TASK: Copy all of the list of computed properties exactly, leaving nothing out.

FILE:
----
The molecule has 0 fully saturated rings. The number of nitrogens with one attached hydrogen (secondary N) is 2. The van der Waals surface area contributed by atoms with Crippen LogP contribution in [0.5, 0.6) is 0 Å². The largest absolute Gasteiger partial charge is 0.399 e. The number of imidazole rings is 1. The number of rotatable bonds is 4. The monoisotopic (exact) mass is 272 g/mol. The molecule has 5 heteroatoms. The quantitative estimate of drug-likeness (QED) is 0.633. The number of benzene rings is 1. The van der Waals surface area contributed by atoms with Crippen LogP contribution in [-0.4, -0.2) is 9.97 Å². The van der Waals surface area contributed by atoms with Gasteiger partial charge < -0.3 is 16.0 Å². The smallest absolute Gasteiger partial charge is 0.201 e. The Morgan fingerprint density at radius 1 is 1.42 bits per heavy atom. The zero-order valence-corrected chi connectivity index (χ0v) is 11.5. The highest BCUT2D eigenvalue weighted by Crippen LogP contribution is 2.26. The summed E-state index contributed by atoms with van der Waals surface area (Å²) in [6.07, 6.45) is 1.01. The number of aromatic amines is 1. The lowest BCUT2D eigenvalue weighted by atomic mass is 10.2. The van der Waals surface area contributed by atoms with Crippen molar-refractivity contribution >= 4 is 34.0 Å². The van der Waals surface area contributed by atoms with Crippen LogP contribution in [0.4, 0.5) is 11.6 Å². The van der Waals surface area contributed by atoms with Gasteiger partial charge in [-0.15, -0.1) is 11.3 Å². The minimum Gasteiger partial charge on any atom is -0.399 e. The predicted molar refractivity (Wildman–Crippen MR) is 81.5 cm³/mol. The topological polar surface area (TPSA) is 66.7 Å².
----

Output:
The molecule has 0 fully saturated rings. The number of nitrogens with one attached hydrogen (secondary N) is 2. The van der Waals surface area contributed by atoms with Crippen LogP contribution in [0.5, 0.6) is 0 Å². The largest absolute Gasteiger partial charge is 0.399 e. The number of imidazole rings is 1. The number of rotatable bonds is 4. The monoisotopic (exact) mass is 272 g/mol. The molecule has 5 heteroatoms. The quantitative estimate of drug-likeness (QED) is 0.633. The number of benzene rings is 1. The van der Waals surface area contributed by atoms with Crippen LogP contribution in [-0.4, -0.2) is 9.97 Å². The van der Waals surface area contributed by atoms with Gasteiger partial charge < -0.3 is 16.0 Å². The smallest absolute Gasteiger partial charge is 0.201 e. The Morgan fingerprint density at radius 1 is 1.42 bits per heavy atom. The zero-order valence-corrected chi connectivity index (χ0v) is 11.5. The highest BCUT2D eigenvalue weighted by Crippen LogP contribution is 2.26. The summed E-state index contributed by atoms with van der Waals surface area (Å²) in [6.07, 6.45) is 1.01. The number of aromatic amines is 1. The lowest BCUT2D eigenvalue weighted by atomic mass is 10.2. The van der Waals surface area contributed by atoms with Crippen molar-refractivity contribution >= 4 is 34.0 Å². The van der Waals surface area contributed by atoms with Crippen LogP contribution in [0.4, 0.5) is 11.6 Å². The van der Waals surface area contributed by atoms with Gasteiger partial charge in [-0.15, -0.1) is 11.3 Å². The minimum Gasteiger partial charge on any atom is -0.399 e. The predicted molar refractivity (Wildman–Crippen MR) is 81.5 cm³/mol. The topological polar surface area (TPSA) is 66.7 Å².